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The career of Rachel Minnery, AIA, LEED AP, has been one disaster after another. In college, she spent a semester in Florida during the aftermath of Hurricane Andrew, which led her to consider the profession’s potential to mitigate the damage she saw. Then, while working at NAC|Architecture in Seattle, and as a member of the AIA Seattle Disaster Preparedness and Response Committee, she experienced the Nisqually earthquake of 2001. Later, chairing the same committee, she rallied reconstruction help after the Southeast Asia tsunami of 2004, co-founded the Seattle chapter of Archi­tects Without Borders, and led post-disaster building safety–assessment teams in Mississippi and in Haiti. She recently moved to New York to manage Architecture for Humanity’s Hurricane Sandy reconstruction programs.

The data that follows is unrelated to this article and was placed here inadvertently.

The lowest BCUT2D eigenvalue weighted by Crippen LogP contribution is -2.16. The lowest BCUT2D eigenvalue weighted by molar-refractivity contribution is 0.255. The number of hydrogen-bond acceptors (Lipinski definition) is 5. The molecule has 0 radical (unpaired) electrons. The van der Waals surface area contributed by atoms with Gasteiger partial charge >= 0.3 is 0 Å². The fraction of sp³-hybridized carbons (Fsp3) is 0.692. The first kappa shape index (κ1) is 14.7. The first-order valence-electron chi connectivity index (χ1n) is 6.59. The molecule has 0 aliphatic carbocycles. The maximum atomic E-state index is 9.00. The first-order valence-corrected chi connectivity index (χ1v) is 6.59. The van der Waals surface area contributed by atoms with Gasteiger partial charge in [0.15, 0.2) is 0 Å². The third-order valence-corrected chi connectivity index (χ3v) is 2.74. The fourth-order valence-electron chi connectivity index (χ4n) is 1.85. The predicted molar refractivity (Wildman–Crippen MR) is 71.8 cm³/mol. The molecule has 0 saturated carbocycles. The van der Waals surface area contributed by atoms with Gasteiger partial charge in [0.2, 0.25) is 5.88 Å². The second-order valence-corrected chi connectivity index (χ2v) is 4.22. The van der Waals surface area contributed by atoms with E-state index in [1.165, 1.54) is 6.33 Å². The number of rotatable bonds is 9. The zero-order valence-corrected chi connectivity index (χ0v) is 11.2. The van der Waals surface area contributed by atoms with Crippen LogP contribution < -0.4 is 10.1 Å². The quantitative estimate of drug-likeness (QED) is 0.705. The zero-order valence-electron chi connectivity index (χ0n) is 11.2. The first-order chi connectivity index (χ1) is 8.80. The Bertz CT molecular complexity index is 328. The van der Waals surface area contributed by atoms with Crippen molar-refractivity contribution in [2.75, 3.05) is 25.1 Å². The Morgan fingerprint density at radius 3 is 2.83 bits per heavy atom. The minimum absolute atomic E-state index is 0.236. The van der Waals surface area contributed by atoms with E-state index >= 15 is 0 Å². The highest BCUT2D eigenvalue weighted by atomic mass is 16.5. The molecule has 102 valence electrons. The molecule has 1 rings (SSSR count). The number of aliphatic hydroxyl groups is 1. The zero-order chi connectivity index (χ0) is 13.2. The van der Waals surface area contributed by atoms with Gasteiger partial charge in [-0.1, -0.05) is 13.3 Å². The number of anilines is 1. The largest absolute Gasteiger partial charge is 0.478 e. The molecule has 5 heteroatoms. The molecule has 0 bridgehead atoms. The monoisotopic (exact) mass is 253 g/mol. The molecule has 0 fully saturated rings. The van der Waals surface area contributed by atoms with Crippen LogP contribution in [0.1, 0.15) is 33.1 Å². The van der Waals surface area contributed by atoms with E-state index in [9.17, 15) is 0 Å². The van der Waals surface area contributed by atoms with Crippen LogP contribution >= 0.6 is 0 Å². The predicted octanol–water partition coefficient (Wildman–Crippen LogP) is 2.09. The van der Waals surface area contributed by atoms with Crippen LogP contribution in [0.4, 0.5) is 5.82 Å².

A recipient of the 2013 AIA Young Architects award, Minnery believes that architects have much to offer in such efforts, especially in planning resilient infrastructure. “It’s difficult to tackle as a profession, because things are already too expensive,” she says. But as the effects of climate change accelerate, she feels, the alternative will be even more costly. “I think of [resilience] as the equivalent of taking vitamins to ward off disease or illness,” she says. Architects are “notoriously introverted,” she observes, but are duty-bound to help. “The only thing your license obligates you to do is protect the life and safety of the public,” she says. “If not to mitigate the damage of a tornado, an earthquake, or a hurricane, what’s it for?”